Last summer, the National Telecommunications and Information Administration held a workshop to craft a voluntary code of conduct for the operation of facial recognition technology. Trade associations were there, representing companies like Google and Microsoft, as well as advocates and experts. But they didn’t get far. Before the meeting was over, everyone from the public interest community walked out.
“Not a single trade association would agree that before you use facial recognition to identify someone by name, even if you don’t have any relationship with that person, you need to get their consent,” said Bedoya. “The industry associations in the room were taking a position that was well beyond standard practices.”
The US government is dancing around the question of consent and how to oversee biometrics, with what seems like almost every agency in Washington addressing part of the issue. The National Institute of Standards and Technology has been evaluating the efficacy of biometric identification for years, focusing on face identification, fingerprint, voice, and iris scans. The Federal Trade Commission is leading the charge on data security. The FDA deals with the security of implantable devices, and the Department of Health and Human Services handles personal health information.
For now, it’s legal in 48 states for software to identify you using images taken without your consent while you were in public. Texas and Illinois don’t allow it for commercial use, but it’s legal nationwide for law enforcement. And even when consent is obtained, it’s often done so in a way you may not be aware of: in the fine print of Terms of Service agreements that people routinely don’t read.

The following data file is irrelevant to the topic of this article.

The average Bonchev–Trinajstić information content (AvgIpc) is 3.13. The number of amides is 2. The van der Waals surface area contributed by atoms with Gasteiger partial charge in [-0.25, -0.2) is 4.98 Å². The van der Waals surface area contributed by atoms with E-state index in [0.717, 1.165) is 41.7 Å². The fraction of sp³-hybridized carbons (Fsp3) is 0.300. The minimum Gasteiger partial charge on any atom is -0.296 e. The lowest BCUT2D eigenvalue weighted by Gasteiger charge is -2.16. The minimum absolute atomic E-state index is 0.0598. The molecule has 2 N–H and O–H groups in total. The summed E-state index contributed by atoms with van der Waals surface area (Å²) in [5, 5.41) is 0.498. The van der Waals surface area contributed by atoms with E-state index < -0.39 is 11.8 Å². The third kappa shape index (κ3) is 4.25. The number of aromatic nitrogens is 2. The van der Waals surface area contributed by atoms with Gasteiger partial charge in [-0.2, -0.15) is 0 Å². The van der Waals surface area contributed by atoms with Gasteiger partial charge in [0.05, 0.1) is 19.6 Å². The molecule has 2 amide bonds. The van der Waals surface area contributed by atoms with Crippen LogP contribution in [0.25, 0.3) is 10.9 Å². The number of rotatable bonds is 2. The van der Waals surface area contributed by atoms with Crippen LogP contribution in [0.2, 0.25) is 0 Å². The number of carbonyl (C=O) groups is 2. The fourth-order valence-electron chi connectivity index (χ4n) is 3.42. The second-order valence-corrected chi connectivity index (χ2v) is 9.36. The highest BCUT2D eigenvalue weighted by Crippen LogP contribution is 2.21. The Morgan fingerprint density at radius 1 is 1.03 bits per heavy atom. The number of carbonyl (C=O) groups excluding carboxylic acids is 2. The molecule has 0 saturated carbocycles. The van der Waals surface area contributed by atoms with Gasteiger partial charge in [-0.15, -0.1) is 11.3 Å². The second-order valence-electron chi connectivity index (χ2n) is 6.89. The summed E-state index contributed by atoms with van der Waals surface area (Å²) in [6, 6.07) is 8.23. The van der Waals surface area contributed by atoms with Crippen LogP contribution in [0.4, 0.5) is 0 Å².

“The law is written in such a way that that these agreements are routinely considered valid and that they are the way for companies to get permission to collect, use, and share your personal information,” says Hartzog.
But companies have been self-regulating for sometime now. Google Executive Chairman Eric Schmidt, as Bedoya notes in an article he wrote for Slate, even once said that facial recognition was “the only technology Google has built and, after looking at it, we decided to stop.” Microsoft’s Xbox and Apple’s iPhoto both have limited uses of the software on an opt-in only basis. We reached out to Apple and Google about this, but neither had comment. Microsoft responded that it keeps facial recognition opt-in because the company believes “it’s important to be able to personalize and control your Xbox experience.”
And then there’s Facebook. With over 350 million photos uploaded every day, the company’s research lab suggests that it has “the largest facial dataset to date”—powered by DeepFace, Facebook’s deep learning facial recognition system, but Facebook has an agreement with the FTC that says it first has to first obtain “affirmative express consent” before going beyond a user’s specified privacy settings.